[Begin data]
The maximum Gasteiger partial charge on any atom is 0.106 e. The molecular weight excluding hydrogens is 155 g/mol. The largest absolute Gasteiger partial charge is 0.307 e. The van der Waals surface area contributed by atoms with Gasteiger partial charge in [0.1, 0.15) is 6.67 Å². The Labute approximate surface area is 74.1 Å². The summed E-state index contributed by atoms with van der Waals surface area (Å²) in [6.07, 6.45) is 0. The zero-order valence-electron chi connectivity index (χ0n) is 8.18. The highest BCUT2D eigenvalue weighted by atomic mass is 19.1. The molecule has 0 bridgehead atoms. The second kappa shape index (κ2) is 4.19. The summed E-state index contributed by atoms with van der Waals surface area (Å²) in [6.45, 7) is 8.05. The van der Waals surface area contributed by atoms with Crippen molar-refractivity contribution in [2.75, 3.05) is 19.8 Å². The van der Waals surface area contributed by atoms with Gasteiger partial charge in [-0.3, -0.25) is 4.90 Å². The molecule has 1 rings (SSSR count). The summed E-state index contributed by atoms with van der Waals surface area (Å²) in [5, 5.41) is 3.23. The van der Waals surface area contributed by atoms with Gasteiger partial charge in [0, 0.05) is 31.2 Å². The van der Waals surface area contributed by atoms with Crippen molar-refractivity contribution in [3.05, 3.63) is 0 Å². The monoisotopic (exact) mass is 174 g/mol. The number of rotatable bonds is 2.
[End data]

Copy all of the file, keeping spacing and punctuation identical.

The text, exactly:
The maximum Gasteiger partial charge on any atom is 0.106 e. The molecular weight excluding hydrogens is 155 g/mol. The largest absolute Gasteiger partial charge is 0.307 e. The van der Waals surface area contributed by atoms with Gasteiger partial charge in [0.1, 0.15) is 6.67 Å². The Labute approximate surface area is 74.1 Å². The summed E-state index contributed by atoms with van der Waals surface area (Å²) in [6.07, 6.45) is 0. The zero-order valence-electron chi connectivity index (χ0n) is 8.18. The highest BCUT2D eigenvalue weighted by atomic mass is 19.1. The molecule has 0 bridgehead atoms. The second kappa shape index (κ2) is 4.19. The summed E-state index contributed by atoms with van der Waals surface area (Å²) in [6.45, 7) is 8.05. The van der Waals surface area contributed by atoms with Crippen molar-refractivity contribution in [2.75, 3.05) is 19.8 Å². The van der Waals surface area contributed by atoms with Gasteiger partial charge in [-0.3, -0.25) is 4.90 Å². The molecule has 1 rings (SSSR count). The summed E-state index contributed by atoms with van der Waals surface area (Å²) in [5, 5.41) is 3.23. The van der Waals surface area contributed by atoms with Gasteiger partial charge in [0, 0.05) is 31.2 Å². The van der Waals surface area contributed by atoms with Crippen molar-refractivity contribution in [3.05, 3.63) is 0 Å². The monoisotopic (exact) mass is 174 g/mol. The number of rotatable bonds is 2.